Namibians continue to recycle e-waste

09 June 2021 | Technology

Namibia continues to recycle old and obsolete electronics, also known as e-waste.
2020 saw many businesses close down, cease operations and reduce output due to Covid-19.
However, local recycling joint-venture NamiGreen, has seen an increased interest in recycling of e-waste, with 26% more e-waste received and recycled than in 2019.
The total amount of e-waste recycled reached 135 220kg, or the equivalent of 13 500 desktop computers not ending in landfills.
NamiGreen chief executive Per Hansen explained that an increased awareness on recycling throughout Namibia, great service, availability, and professional handling of e-waste is attractive to their clients.
“Many residents and organizations, private or public, literally have garages, rooms, hallways and even containers filled with old electronics, computers, and IT-equipment that they no longer use. Essentially, the equipment is just taking up valuable floor space that could be used for better purposes. That is where NamiGreen comes in - we offer our clients a free collection service in Windhoek and Walvis Bay, and depending on the amount of e-waste, we usually finish the job in a day or two.”

Before e-waste recycling operations started in Namibia, the practice was to chuck old electronic gadgets and devices in the bin, which means landfilling the devices.
The problem is that most electronic gadgets and devices contain hazardous materials that can cause harm to our sensitive eco-systems, to our human and animal health as well as pollute drinking and fishing waters if the electronics are not recycled properly.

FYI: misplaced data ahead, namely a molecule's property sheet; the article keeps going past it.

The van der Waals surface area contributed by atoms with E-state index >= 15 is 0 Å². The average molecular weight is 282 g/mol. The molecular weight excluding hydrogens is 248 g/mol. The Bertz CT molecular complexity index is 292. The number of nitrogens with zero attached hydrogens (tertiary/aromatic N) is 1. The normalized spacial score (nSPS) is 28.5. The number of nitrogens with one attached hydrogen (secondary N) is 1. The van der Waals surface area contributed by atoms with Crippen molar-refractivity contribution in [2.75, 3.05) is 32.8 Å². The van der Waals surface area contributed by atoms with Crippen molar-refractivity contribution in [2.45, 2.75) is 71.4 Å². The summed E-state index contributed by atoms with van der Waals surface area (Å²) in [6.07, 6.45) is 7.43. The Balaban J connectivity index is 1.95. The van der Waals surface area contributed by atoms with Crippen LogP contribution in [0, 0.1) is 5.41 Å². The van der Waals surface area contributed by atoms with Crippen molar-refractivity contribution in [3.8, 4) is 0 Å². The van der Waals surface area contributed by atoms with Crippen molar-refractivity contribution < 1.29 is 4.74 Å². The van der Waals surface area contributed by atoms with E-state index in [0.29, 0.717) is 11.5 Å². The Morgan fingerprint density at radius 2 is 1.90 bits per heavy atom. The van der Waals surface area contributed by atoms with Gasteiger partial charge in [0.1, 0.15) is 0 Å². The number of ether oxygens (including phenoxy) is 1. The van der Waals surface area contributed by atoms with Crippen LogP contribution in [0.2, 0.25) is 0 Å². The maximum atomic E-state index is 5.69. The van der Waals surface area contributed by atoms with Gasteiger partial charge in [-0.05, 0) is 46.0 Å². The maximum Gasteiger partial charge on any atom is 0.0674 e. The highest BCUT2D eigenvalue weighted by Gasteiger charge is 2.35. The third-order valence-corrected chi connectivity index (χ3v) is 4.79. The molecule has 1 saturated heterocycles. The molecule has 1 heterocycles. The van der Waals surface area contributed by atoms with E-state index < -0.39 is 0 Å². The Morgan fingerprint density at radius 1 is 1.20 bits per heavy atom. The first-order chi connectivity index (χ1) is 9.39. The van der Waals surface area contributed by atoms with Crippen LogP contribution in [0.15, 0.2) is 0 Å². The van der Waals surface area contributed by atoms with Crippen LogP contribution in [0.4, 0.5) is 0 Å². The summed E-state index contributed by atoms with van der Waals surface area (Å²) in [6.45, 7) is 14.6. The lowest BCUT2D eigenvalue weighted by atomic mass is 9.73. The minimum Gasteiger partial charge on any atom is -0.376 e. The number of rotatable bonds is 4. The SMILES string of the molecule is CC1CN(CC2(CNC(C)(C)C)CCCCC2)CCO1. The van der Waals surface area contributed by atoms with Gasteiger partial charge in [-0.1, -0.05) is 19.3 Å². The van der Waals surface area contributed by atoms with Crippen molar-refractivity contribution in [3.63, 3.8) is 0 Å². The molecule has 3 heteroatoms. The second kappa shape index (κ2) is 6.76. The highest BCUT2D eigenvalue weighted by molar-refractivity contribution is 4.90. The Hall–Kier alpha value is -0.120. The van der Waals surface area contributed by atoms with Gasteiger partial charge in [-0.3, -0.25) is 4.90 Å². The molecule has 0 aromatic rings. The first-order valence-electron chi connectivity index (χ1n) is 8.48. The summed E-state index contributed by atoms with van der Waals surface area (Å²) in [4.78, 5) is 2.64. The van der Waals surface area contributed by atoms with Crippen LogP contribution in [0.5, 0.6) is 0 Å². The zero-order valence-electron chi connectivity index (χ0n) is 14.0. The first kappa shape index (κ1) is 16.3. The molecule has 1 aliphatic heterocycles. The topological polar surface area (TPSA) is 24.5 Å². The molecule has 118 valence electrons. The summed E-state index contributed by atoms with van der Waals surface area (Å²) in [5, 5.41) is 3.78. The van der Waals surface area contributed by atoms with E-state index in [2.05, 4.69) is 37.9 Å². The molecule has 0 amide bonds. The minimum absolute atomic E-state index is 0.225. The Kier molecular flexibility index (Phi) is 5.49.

According to Hansen, NamiGreen has seen a growing concern for the Namibian environment amongst residents and organizations in Namibia.
“Many people and organizations congratulate us on doing something for the environment, and that we also create jobs from something that would otherwise end up in the trash.”

Dampened growth
Despite 2020 being the best year in the history of e-waste recycling in Namibia, 2021 is forecasted to have a more relaxed growth.
Many businesses had to close in 2020, and 2021 offers a high degree of uncertainty in terms of job creation and business start-ups.
NamiGreen says that they are seeing the impact of these challenges now but offer consolation that it is not the first time that Namibia has seen hard times.
According to Hansen, an increased awareness from society, increased governmental focus and the work of organizations like Recycle Namibia Forum all help put a focus on e-waste issues.
For more information about e-waste recycling, visit

Fact box
•NamiGreen is a joint venture between Transworld Cargo in Namibia and Danish PEHANSEN, founded in 2018. It has roots dating back to 2013 when the initiative was started by Transworld Cargo under the name Transworld Cargo E-waste.
•E-waste is the fastest growing waste stream in the world, according to the United Nations.
•According to the UN, 80% of all e-waste generated annually on a global scale, is not recycled.
•More than 55.6 million metric tons of e-waste was generated globally in 2019 (latest figures). In 2030, this is forecasted to reach 70 million metric tons annually according to the UN.
•The continent with the highest recycling rate is Europe, recycling 35% of all its e-waste. Asia comes in 2nd at 22%, the Americas at 17% and Oceania at 6%. Africa only recycles around 0.5% (UN).

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